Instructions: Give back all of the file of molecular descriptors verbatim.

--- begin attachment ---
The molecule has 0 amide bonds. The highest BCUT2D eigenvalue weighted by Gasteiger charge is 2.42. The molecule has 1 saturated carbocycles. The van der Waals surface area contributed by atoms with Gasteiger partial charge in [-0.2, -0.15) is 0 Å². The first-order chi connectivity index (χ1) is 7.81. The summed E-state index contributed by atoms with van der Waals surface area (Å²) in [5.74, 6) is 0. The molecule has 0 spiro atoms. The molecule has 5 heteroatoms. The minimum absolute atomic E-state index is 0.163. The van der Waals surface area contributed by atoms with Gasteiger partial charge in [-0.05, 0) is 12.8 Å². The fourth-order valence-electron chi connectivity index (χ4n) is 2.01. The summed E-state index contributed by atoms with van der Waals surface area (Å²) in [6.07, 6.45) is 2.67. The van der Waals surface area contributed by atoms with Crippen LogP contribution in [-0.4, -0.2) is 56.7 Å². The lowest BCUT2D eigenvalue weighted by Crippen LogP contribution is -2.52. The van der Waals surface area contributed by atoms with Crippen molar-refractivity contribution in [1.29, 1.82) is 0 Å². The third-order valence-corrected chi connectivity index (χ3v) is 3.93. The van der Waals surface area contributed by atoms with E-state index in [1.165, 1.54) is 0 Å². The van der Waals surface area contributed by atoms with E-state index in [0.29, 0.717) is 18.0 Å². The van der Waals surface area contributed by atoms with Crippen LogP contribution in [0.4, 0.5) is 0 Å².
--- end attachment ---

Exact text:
The molecule has 0 amide bonds. The highest BCUT2D eigenvalue weighted by Gasteiger charge is 2.42. The molecule has 1 saturated carbocycles. The van der Waals surface area contributed by atoms with Gasteiger partial charge in [-0.2, -0.15) is 0 Å². The first-order chi connectivity index (χ1) is 7.81. The summed E-state index contributed by atoms with van der Waals surface area (Å²) in [5.74, 6) is 0. The molecule has 0 spiro atoms. The molecule has 5 heteroatoms. The minimum absolute atomic E-state index is 0.163. The van der Waals surface area contributed by atoms with Gasteiger partial charge in [-0.05, 0) is 12.8 Å². The fourth-order valence-electron chi connectivity index (χ4n) is 2.01. The summed E-state index contributed by atoms with van der Waals surface area (Å²) in [6.07, 6.45) is 2.67. The van der Waals surface area contributed by atoms with Crippen LogP contribution in [-0.4, -0.2) is 56.7 Å². The lowest BCUT2D eigenvalue weighted by Crippen LogP contribution is -2.52. The van der Waals surface area contributed by atoms with Crippen molar-refractivity contribution in [1.29, 1.82) is 0 Å². The third-order valence-corrected chi connectivity index (χ3v) is 3.93. The van der Waals surface area contributed by atoms with E-state index in [1.165, 1.54) is 0 Å². The van der Waals surface area contributed by atoms with E-state index in [0.29, 0.717) is 18.0 Å². The van der Waals surface area contributed by atoms with Crippen LogP contribution in [0.4, 0.5) is 0 Å².